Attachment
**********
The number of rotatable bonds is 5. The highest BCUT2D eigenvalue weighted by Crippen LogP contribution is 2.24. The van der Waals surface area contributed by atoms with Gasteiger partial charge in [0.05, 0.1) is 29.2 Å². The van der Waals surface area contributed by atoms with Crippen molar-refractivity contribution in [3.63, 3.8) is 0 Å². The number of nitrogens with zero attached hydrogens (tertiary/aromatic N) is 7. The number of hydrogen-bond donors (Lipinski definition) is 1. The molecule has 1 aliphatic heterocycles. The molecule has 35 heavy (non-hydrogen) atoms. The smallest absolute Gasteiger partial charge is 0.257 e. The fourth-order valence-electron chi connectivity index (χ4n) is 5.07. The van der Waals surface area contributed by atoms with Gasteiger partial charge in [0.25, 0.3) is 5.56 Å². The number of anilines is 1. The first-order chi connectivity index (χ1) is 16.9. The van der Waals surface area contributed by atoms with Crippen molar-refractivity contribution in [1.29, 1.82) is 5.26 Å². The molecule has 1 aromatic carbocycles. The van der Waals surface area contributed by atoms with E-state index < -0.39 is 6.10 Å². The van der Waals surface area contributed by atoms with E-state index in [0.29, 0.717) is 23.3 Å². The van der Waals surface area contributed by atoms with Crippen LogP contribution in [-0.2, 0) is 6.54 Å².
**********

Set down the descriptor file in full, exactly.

The number of rotatable bonds is 5. The highest BCUT2D eigenvalue weighted by Crippen LogP contribution is 2.24. The van der Waals surface area contributed by atoms with Gasteiger partial charge in [0.05, 0.1) is 29.2 Å². The van der Waals surface area contributed by atoms with Crippen molar-refractivity contribution in [3.63, 3.8) is 0 Å². The number of nitrogens with zero attached hydrogens (tertiary/aromatic N) is 7. The number of hydrogen-bond donors (Lipinski definition) is 1. The molecule has 1 aliphatic heterocycles. The molecule has 35 heavy (non-hydrogen) atoms. The smallest absolute Gasteiger partial charge is 0.257 e. The fourth-order valence-electron chi connectivity index (χ4n) is 5.07. The van der Waals surface area contributed by atoms with Gasteiger partial charge in [0.25, 0.3) is 5.56 Å². The number of anilines is 1. The first-order chi connectivity index (χ1) is 16.9. The van der Waals surface area contributed by atoms with Crippen molar-refractivity contribution in [1.29, 1.82) is 5.26 Å². The molecule has 1 aromatic carbocycles. The van der Waals surface area contributed by atoms with E-state index < -0.39 is 6.10 Å². The van der Waals surface area contributed by atoms with E-state index in [0.29, 0.717) is 23.3 Å². The van der Waals surface area contributed by atoms with Crippen LogP contribution in [-0.2, 0) is 6.54 Å².